Friday, August 24, 2007

Is solar energy a viable solution to reducing oil dependence?

I originally wrote the following article to answer the debate question used in the title. You can see the rest of the debate at The picture was taken last week at our reunion in Maine.

The sun shines all over the world, not just in the United States!

Already, Japan and Germany draw a (relatively) high percentage of their energy from solar panels. This has been accomplished through excellent government incentives. Those countries have no oil resources of their own and want to limit the use of the coal that they have to avoid the pollutants that burning coal produce. Germany in particular has had a long history of bad air because of burning coal, so it is conscientiously finding alternatives, including enormous wind farms.

Developing countries are leapfrogging over dirty energy methods directly into the 21st century by installing solar panels.

In Africa, an organization called Solar Electric Light Fund (SOLAR - is helping villagers in Ghana, Nigeria, Mali Rwanda and Uganda replace kerosene lamps and diesel generators (or burning cow dung.) Using solar energy, often with back-up batteries, they have electricity for light to read by, computers and TVs. Beyond this simple electrification, using solar power to power water pumps so they don't have to carry water over great distances, solar-powered drip irrigation systems increase the yield of their crops, while medical clinics, where medications can be kept cook in solar-powered refrigerators, improve their health.

China and India want all of the conveniences we have, and need to find energy sources to do so. Since China has enormous coal resources, that is the first place they look for energy. But China also has tremendous pollution problems, particularly in the industrial cities in the east. Although they are building many new coal-fired plants every year, they are also investing heavily in solar and wind. Working with organizations like Environmental Defense, they are creating a very viable solar power industry, because they are aware that they need to make renewables the power of the future. Nevertheless, China is rapidly passing the US as a producer of CO2. We need to help China with its goals for wise development.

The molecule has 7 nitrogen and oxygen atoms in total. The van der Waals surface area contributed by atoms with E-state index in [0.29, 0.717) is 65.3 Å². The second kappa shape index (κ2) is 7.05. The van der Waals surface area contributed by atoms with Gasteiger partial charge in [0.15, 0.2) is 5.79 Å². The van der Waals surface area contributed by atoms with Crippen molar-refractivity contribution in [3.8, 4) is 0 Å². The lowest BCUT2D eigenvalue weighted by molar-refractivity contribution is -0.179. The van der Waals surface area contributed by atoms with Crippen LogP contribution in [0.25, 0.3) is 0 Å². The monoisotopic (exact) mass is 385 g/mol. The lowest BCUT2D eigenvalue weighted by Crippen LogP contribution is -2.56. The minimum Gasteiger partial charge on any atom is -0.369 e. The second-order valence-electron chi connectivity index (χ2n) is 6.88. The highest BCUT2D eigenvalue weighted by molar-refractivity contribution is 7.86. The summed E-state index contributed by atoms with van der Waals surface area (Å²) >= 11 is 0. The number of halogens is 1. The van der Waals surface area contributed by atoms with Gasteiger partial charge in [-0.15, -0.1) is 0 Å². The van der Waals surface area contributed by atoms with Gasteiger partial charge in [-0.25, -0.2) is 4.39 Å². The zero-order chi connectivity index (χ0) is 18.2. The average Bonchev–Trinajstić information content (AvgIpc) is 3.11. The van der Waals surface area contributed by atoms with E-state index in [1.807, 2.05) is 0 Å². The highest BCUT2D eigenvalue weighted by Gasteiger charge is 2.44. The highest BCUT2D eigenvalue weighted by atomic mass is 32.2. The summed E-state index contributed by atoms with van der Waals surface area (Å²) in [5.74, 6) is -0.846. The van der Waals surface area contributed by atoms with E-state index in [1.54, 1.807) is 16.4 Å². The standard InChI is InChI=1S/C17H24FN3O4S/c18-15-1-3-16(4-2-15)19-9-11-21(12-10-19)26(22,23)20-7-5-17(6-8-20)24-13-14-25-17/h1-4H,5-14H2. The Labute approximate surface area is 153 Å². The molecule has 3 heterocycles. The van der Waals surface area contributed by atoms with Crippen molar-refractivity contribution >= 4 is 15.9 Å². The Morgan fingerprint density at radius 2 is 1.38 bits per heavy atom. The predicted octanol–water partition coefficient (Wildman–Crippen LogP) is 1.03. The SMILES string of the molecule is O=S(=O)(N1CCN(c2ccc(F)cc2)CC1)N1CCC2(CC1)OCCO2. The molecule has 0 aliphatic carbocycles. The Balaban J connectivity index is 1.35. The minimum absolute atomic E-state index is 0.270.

What many don't know is that Chinese pollution is carried on the trade winds to the US West Coast, adding to the smog. Helping China go solar has other added advantages for us.

We can also learn from China to create a viable business environment for renewables. Presently far more than half of US government subsidies for energy research go to finding methods to make coal "clean" and dispose of nuclear wastes, the next largest is for fuel cells (which at present appear to be produced using natural gas, also a carbon-based fuel, which is rapidly reaching its peak.) Only a tiny remainder is earmarked for solar and wind. The United States needs to change its priorities to keep up with China.

Fortunately, American business people are doing it on their own anyway, since they realize that solar is the future. A company named Solar Edison ( has figured out a way for businesses like Walmart to finance large installations. Another company, Citizenre, ( is developing a way for residential customers to rent the panels at or lower than what they are paying for electricity now - locked in over 25 years. Imagine what progress could be made with good government incentives and research subsidies! Replacing subsidies for dirty energy with subsidies for clean could easily bring America up to the same level as Germany and Japan. The United States should return to a position as a leader, not a dirty old coach potato!

See the rest of the original debate

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